Florence Nightingale, was an English social reformer and statistician, the founder of modern nursing. Nightingale came to prominence while serving as a manager and trainer of nurses during the Crimean War, in which she organised care for wounded soldiers, she gave nursing a favourable reputation and became an icon of Victorian culture in the persona of "The Lady with the Lamp" making rounds of wounded soldiers at night. Recent commentators have asserted Nightingale's Crimean War achievements were exaggerated by media at the time, but critics agree on the importance of her work in professionalising nursing roles for women. In 1860, Nightingale laid the foundation of professional nursing with the establishment of her nursing school at St Thomas' Hospital in London, it was the first secular nursing school in the world, is now part of King's College London. In recognition of her pioneering work in nursing, the Nightingale Pledge taken by new nurses, the Florence Nightingale Medal, the highest international distinction a nurse can achieve, were named in her honour, the annual International Nurses Day is celebrated around the world on her birthday.
Her social reforms included improving healthcare for all sections of British society, advocating better hunger relief in India, helping to abolish prostitution laws that were harsh for women, expanding the acceptable forms of female participation in the workforce. Nightingale was a versatile writer. In her lifetime, much of her published work was concerned with spreading medical knowledge; some of her tracts were written in simple English so that they could be understood by those with poor literary skills. She was a pioneer in the use of infographics using graphical presentations of statistical data. Much of her writing, including her extensive work on religion and mysticism, has only been published posthumously. Florence Nightingale was born on 12 May 1820 into a rich, upper-class, well-connected British family at the Villa Colombaia, in Florence, Tuscany and was named after the city of her birth. Florence's older sister Frances Parthenope had been named after her place of birth, Parthenope, a Greek settlement now part of the city of Naples.
The family moved back to England in 1821, with Nightingale being brought up in the family's homes at Embley and Lea Hurst, Derbyshire. Florence inherited a liberal-humanitarian outlook from both sides of her family, her parents were William Edward Nightingale, born William Edward Shore and Frances Nightingale née Smith. William's mother Mary née Evans was the niece of Peter Nightingale, under the terms of whose will William inherited his estate at Lea Hurst, assumed the name and arms of Nightingale. Fanny's father was Unitarian William Smith. Nightingale's father educated her. In 1838, her father took the family on a tour in Europe where he was introduced to the English-born Parisian hostess Mary Clarke, with whom Florence bonded, she recorded that "Clarkey" was a stimulating hostess who did not care for her appearance, while her ideas did not always agree with those of her guests, "she was incapable of boring anyone." Her behaviour was said to be exasperating and eccentric and she had no respect for upper-class British women, whom she regarded as inconsequential.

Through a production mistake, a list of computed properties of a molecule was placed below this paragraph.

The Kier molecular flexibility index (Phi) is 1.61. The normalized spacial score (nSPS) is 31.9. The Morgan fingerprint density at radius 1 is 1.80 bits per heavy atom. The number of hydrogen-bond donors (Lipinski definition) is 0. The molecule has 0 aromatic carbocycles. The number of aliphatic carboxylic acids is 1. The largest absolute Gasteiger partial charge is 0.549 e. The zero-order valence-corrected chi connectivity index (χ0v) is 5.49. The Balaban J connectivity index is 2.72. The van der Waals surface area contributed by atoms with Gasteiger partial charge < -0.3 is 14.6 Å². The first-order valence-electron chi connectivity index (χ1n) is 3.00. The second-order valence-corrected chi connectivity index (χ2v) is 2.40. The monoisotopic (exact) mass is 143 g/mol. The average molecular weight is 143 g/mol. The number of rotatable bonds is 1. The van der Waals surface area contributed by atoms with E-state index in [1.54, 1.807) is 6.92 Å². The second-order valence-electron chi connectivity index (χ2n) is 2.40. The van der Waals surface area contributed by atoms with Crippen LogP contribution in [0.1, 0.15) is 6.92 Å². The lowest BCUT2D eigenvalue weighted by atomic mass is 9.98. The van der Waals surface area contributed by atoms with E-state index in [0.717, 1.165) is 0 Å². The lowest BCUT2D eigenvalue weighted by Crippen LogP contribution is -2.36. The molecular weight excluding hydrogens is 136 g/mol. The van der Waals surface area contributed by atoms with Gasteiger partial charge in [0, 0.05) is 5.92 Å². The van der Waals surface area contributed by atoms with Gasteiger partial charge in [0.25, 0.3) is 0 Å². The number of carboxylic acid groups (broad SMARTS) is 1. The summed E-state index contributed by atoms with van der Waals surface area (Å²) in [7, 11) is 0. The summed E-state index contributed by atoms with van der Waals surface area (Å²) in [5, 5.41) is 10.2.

She said that if given the choice between being a woman or a galley slave she would choose the freedom of the galleys. She rejected female company and spent her time with male intellectuals. However, Clarkey made an exception in the case of Florence in particular, she and Florence were to remain close friends for 40 years despite their 27-year age difference. Clarke demonstrated that women could be equals to men, an idea that Florence had not obtained from her mother. Nightingale underwent the first of several experiences that she believed were calls from God in February 1837 while at Embley Park, prompting a strong desire to devote her life to the service of others. In her youth she was respectful of her family's opposition to her working as a nurse, only announcing her decision to enter the field in 1844. Despite the intense anger and distress of her mother and sister, she rebelled against the expected role for a woman of her status to become a wife and mother. Nightingale worked hard to educate herself in the art and science of nursing, in the face of opposition from her family and the restrictive social code for affluent young English women.
As a young woman, Nightingale was described as attractive and graceful. While her demeanour was severe, she was said to be charming and to possess a radiant smile, her most persistent suitor was the politician and poet Richard Monckton Milnes, but after a nine-year courtship she rejected him, convinced that marriage would interfere with her ability to follow her calling to nursing. In Rome in 1847, she met Sidney Herbert, a politician, Secretary at War, on his honeymoon, he and Nightingale became lifelong close friends. Herbert would be Secretary of War again during the Crimean War, when he and his wife would be instrumental in facilitating Nightingale's nursing work in the Crimea, she became Herbert's key adviser throughout his political career, though she was accused by some of having hastened Herbert's death from Bright's Disease in 1861 because of the pressure her programme of reform placed on him. Nightingale much had strong relations with academic Benjamin Jowett, who may have wanted to marry her.
Nightingale continued her travels as far as Egypt. Her writings on Egypt in particular are testimony to her learn